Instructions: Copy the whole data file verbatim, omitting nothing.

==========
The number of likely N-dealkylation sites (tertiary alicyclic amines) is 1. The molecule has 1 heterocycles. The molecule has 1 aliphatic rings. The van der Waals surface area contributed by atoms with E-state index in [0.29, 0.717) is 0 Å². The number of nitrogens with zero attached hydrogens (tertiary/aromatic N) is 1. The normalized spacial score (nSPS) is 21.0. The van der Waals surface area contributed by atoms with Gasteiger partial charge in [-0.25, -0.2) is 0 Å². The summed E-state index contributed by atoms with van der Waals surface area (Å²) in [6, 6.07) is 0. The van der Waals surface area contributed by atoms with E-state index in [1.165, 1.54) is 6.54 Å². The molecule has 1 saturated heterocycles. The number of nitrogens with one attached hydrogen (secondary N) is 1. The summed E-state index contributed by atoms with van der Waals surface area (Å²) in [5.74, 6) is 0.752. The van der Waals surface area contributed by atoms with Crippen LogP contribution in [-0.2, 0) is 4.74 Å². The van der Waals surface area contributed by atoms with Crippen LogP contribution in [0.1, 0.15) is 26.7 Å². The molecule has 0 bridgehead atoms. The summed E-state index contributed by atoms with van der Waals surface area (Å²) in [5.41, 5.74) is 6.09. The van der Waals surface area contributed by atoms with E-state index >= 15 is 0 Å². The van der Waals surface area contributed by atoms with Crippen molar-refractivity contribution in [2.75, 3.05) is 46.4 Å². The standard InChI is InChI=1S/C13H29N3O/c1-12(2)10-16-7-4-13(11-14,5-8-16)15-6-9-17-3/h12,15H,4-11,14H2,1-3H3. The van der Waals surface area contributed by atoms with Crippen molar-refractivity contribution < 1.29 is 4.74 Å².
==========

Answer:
The number of likely N-dealkylation sites (tertiary alicyclic amines) is 1. The molecule has 1 heterocycles. The molecule has 1 aliphatic rings. The van der Waals surface area contributed by atoms with E-state index in [0.29, 0.717) is 0 Å². The number of nitrogens with zero attached hydrogens (tertiary/aromatic N) is 1. The normalized spacial score (nSPS) is 21.0. The van der Waals surface area contributed by atoms with Gasteiger partial charge in [-0.25, -0.2) is 0 Å². The summed E-state index contributed by atoms with van der Waals surface area (Å²) in [6, 6.07) is 0. The van der Waals surface area contributed by atoms with E-state index in [1.165, 1.54) is 6.54 Å². The molecule has 1 saturated heterocycles. The number of nitrogens with one attached hydrogen (secondary N) is 1. The summed E-state index contributed by atoms with van der Waals surface area (Å²) in [5.74, 6) is 0.752. The van der Waals surface area contributed by atoms with Crippen LogP contribution in [-0.2, 0) is 4.74 Å². The van der Waals surface area contributed by atoms with Crippen LogP contribution in [0.1, 0.15) is 26.7 Å². The molecule has 0 bridgehead atoms. The summed E-state index contributed by atoms with van der Waals surface area (Å²) in [5.41, 5.74) is 6.09. The van der Waals surface area contributed by atoms with E-state index >= 15 is 0 Å². The van der Waals surface area contributed by atoms with Crippen molar-refractivity contribution in [2.75, 3.05) is 46.4 Å². The standard InChI is InChI=1S/C13H29N3O/c1-12(2)10-16-7-4-13(11-14,5-8-16)15-6-9-17-3/h12,15H,4-11,14H2,1-3H3. The van der Waals surface area contributed by atoms with Crippen molar-refractivity contribution < 1.29 is 4.74 Å².